In the rest of the universe, the County paves a road and digs pipe to the developer’s property line and the developer takes it from there. In Storey County, however, the Commissioners began to make sweetheart deals with County land in order to help out their cronies at TRI. Gilman helped push a selling feature to incoming companies known as fast-tracking; pesky formalities are dispensed with in favor of rapid approvals and inspections.
In a complex land swap shell game that ultimately resulted in the freshly minted USA Parkway. TRIC improved a portion of USA Parkway and gave the County the land and a bill for $25 Million. This should have been a State NDOT expense but at the time the state didn’t have the cash so TRI did it then saddled the County taxpayers with the debt.
Lance Gilman. Brothel Owner, TRIC Executive and Storey County Commissioner
In 2012 Storey County voters elected Lance Gilman was as Storey County Commissioner. As Commissioner he solidified his power and control over County governance. Wearing hats on both sides of the negotiating table, Gilman began to lure more businesses into TRIC while delivering on promised concessions at the county level. Things started picking up.
When TESLA and other big-name companies began to move into TRI, the state realized that having USA Parkway completed to HIghway 50 should be a thing. Lance Gilman brokered a deal to sell NDOT the land and right of way so the NDOT could complete its construction. In order to do this he needed the county-owned portion of USA Parkway which, using his position as a freshly minted Commissioner, he got the County Commission to give him back for free.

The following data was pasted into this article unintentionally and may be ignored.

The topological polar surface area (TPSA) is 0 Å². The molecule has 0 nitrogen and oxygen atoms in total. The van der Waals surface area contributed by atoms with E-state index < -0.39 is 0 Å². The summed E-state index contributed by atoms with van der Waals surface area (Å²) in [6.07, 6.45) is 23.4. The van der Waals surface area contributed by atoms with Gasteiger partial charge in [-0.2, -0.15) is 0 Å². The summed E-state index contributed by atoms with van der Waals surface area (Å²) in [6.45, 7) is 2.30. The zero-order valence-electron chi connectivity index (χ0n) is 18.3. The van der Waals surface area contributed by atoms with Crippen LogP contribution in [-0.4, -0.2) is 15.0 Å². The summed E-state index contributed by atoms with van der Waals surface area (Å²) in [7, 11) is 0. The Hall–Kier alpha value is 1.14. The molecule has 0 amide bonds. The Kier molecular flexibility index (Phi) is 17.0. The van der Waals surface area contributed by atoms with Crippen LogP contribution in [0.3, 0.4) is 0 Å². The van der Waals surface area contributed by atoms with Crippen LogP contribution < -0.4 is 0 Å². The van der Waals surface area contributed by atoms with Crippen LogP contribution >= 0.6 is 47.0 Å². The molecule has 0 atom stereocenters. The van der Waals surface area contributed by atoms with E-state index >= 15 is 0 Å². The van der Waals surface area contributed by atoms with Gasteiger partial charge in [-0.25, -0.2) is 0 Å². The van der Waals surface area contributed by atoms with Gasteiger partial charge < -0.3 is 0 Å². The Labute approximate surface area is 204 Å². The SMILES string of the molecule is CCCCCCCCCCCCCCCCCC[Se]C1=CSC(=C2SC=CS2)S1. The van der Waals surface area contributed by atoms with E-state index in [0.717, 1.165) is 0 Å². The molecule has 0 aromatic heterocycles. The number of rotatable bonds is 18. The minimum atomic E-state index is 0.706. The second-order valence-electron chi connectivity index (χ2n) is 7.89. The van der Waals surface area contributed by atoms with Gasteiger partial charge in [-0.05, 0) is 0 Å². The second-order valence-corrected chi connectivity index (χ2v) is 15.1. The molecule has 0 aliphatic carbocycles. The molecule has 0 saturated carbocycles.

TRIC then turned around and sold USA Parkway, in its entirety, including the portion it got for free from Storey County to NDOT for $43 Million. Rather than reducing the original debt for building the segment of USA Parkway by $25 Million, Norman and Gilman’s pockets filled with cash and Storey County Taxpayers were left with a pocket full of dirt. And a mountain of debt.
In Storey County, TRIC developer expenses now amount to at least $45 Million (some estimates put the figure at near $60 Million). And while almost all of the record sales taxes Storey County collects from TRIC are abated, repayment on the TRI debt is happening. Thanks to the abated taxes, Storey County cannot pay the TRIC credit card without cutting budgets and services to the citizens, none of whom live in or own a piece of TRIC.
Behind the Scene Water Dealings
This brings us back to the GOED board considering the pipeline bond being on November 18th. This bond is the result of months and months of behind the scene wrangling with TRIC, Switch and Tesla legal staff and a myriad of players in the Truckee River water game. The City of Reno and Sparks, TMWA, TMWRF, TROA, Pyramid Lake Indians, NDOT, Washoe and Storey County and many others have all had arms twisted to accommodate TRIC and their high rolling clients.
The pipeline will provide new and existing businesses at TRIC with plentiful water they need to cool server farms and lubricate industrial processes. Google, Tesla, Switch and Panasonic could collectively float a private bond and pay for their water themselves with the money they drop on the way to the bank.
But because of the failings of Faraday Futures and precedents set by desperate Storey County officials, the burden of this pipeline will shift from where it belongs at TRIC onto the shoulders of Nevada Taxpayers.
This “private-public pipeline partnership” benefits the private partners at the expense of the public. In the free market universe, the one of voluntary exchange of goods and services that mutually benefit all parties, these pipeline bonds would fail.
In the alternate universe that is Storey County, the cronies win and the taxpayers lose. Every. Time.
Soon all Nevadans will be asked to pony up and join Storey County taxpayers the losers table.